These are my thoughts from 2 months in Bali (January – March 2017). Please note that prices are either in US dollars ($) or Indonesian Rupiah (IDR). At that time 10,000 IDR was about $0.75.


Food scooter
Who needs a food truck when you have a food scooter?

We were excited to try a new ethnic cuisine that was cheap ($1-4/dish). However, after a week we were pretty tired of the cheap local food.

Lots of MSG and spicy (pedas). I eat and like spicy food, especially some of the sambals (chili sauces – many places make their own), but not the kids. Fried noodles (mie goreng) was mostly fried ramen noodles. Fried rice (nasi goreng), special fried rice (nasi campur) was okay, depending on the place. Fried chicken (ayam goreng) was usually dry.

Notice a lot of fried foods.

Soups (soto) were okay, again usually having MSG or meatballs (bakso) that I didn’t love. We were probably biased towards Indonesian cuisine, having eaten good Chinese food for most of our lives.

Ikan Bakar
Ikan bakar (grilled fish), ayam bakar (grilled chicken), and pelecing kangkung (water spinach)

We did however find some inexpensive gems while there. Fish is pretty fresh, although I’m worried about some of the reef fish they catch and serve (i.e. parrotfish, jack, etc), mostly because of concerns about ciguaterra. Grilled fish (ikan bakar) is very yummy. We did find a great grilled fish and chicken place in Tabanan called Ikan Bakar Jimbaran, which is the style they cook in the more expensive Jimbaran beach area. There were a couple gems in Ubud with fried chicken in chili tomato sauce (ayam goreng) and one place with all dishes cooked in coconut oil and no MSG. Water spinach (pelecing kangkung) is a vegetable we liked a lot. And you can’t go wrong with chicken satay (sate ayam). Our little inside joke was: “We brake for smoke!”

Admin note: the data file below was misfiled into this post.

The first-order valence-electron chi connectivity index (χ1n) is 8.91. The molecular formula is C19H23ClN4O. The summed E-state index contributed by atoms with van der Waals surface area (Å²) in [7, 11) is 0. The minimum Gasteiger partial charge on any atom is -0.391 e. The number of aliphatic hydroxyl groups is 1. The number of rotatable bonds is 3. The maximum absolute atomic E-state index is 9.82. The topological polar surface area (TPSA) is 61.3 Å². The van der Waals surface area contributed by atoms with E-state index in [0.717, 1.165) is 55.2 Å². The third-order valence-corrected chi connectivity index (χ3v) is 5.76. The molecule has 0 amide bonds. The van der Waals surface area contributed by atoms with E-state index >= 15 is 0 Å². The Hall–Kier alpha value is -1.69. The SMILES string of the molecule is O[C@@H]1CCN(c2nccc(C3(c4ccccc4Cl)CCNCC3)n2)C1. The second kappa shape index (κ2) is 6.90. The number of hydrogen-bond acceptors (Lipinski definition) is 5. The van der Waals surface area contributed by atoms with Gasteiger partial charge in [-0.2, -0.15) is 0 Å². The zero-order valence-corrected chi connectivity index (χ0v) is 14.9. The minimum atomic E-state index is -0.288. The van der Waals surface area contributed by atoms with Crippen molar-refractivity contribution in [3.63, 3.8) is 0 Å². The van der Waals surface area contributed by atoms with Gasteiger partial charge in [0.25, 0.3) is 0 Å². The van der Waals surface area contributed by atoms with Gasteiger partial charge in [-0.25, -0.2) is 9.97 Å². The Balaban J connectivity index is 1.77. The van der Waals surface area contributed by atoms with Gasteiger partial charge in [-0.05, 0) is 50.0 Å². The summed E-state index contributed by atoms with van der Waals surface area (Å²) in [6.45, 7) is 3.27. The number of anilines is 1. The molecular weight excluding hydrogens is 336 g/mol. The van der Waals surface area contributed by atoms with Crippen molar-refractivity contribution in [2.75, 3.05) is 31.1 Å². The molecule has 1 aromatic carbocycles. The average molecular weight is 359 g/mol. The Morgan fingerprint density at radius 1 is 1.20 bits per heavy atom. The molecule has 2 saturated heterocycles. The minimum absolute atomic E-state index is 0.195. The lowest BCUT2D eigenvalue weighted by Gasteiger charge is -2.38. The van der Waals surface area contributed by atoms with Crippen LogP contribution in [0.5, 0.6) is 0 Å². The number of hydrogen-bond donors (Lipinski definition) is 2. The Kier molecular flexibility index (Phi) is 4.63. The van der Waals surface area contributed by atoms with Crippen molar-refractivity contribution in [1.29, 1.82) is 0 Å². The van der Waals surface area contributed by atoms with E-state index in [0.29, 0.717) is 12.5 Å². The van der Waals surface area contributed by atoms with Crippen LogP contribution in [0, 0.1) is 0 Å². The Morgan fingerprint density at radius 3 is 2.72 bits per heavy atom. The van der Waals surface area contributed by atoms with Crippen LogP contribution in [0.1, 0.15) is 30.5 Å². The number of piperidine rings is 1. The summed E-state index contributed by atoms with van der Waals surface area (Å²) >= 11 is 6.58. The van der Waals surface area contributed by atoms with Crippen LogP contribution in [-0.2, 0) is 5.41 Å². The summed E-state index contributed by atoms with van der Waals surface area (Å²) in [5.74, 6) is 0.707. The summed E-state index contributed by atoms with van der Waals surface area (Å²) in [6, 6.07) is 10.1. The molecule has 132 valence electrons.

sate ayam
Mmm, smoky chicken satay (notice the use of bathroom exhaust fan; and how many legs are on that scooter)

Morning fruit plate of papaya, watermelon, pineapple, and rambutan

Fresh fruit in Bali was great: dragonfruit, mangosteen, salak (aka snakefruit), guava, papaya, pineapple, rambutan, etc. It was hard to go wrong there. Although at one of the local markets, I tried buying bananas (pisang), but I kept getting plaintains. Turns out bananas are pisang manis. Oh well.

One time we bought locally grown strawberries–did you know Bali has a strawberry growing region? I had a conundrum on how to clean/wash them. I decided it was best to give them a quick rinse in the pool (chlorine water) and then rinse with bottled water. BTW the strawberries back home taste way better than the ones in Bali. Stick to the tropical fruit.

Anytime we had juices, we made sure it did not have ice in it, because of the questionable water source.

Fruit market in Denpasar.

There are plenty of restaurants that cater to westerners, but they are priced accordingly ($6-$15+/dish), so we rarely ate at those establishments. If you stick to more to local warungs, it tends to be cheaper to eat out than to buy food at a grocery store and cook. That’s because most Indonesians will shop at the local morning markets where prices are much cheaper than the grocery store.